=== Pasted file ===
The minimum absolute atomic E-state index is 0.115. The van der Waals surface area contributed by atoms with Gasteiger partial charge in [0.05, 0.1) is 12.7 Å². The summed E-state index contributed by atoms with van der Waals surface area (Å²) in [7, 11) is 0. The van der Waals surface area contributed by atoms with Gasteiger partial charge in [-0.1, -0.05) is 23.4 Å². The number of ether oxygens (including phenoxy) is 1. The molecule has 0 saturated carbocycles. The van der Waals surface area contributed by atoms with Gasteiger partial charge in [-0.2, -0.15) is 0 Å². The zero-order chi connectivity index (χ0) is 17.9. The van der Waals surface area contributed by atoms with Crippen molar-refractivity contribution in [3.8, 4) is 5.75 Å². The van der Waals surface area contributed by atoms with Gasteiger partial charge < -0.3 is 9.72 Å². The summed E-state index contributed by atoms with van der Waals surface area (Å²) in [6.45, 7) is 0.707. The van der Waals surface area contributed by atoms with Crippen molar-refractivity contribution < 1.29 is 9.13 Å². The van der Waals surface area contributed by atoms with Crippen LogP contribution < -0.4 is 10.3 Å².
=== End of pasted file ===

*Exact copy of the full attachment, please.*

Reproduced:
The minimum absolute atomic E-state index is 0.115. The van der Waals surface area contributed by atoms with Gasteiger partial charge in [0.05, 0.1) is 12.7 Å². The summed E-state index contributed by atoms with van der Waals surface area (Å²) in [7, 11) is 0. The van der Waals surface area contributed by atoms with Gasteiger partial charge in [-0.1, -0.05) is 23.4 Å². The number of ether oxygens (including phenoxy) is 1. The molecule has 0 saturated carbocycles. The van der Waals surface area contributed by atoms with Gasteiger partial charge in [-0.2, -0.15) is 0 Å². The zero-order chi connectivity index (χ0) is 17.9. The van der Waals surface area contributed by atoms with Crippen molar-refractivity contribution in [3.8, 4) is 5.75 Å². The van der Waals surface area contributed by atoms with Gasteiger partial charge < -0.3 is 9.72 Å². The summed E-state index contributed by atoms with van der Waals surface area (Å²) in [6.45, 7) is 0.707. The van der Waals surface area contributed by atoms with Crippen molar-refractivity contribution < 1.29 is 9.13 Å². The van der Waals surface area contributed by atoms with Crippen LogP contribution < -0.4 is 10.3 Å².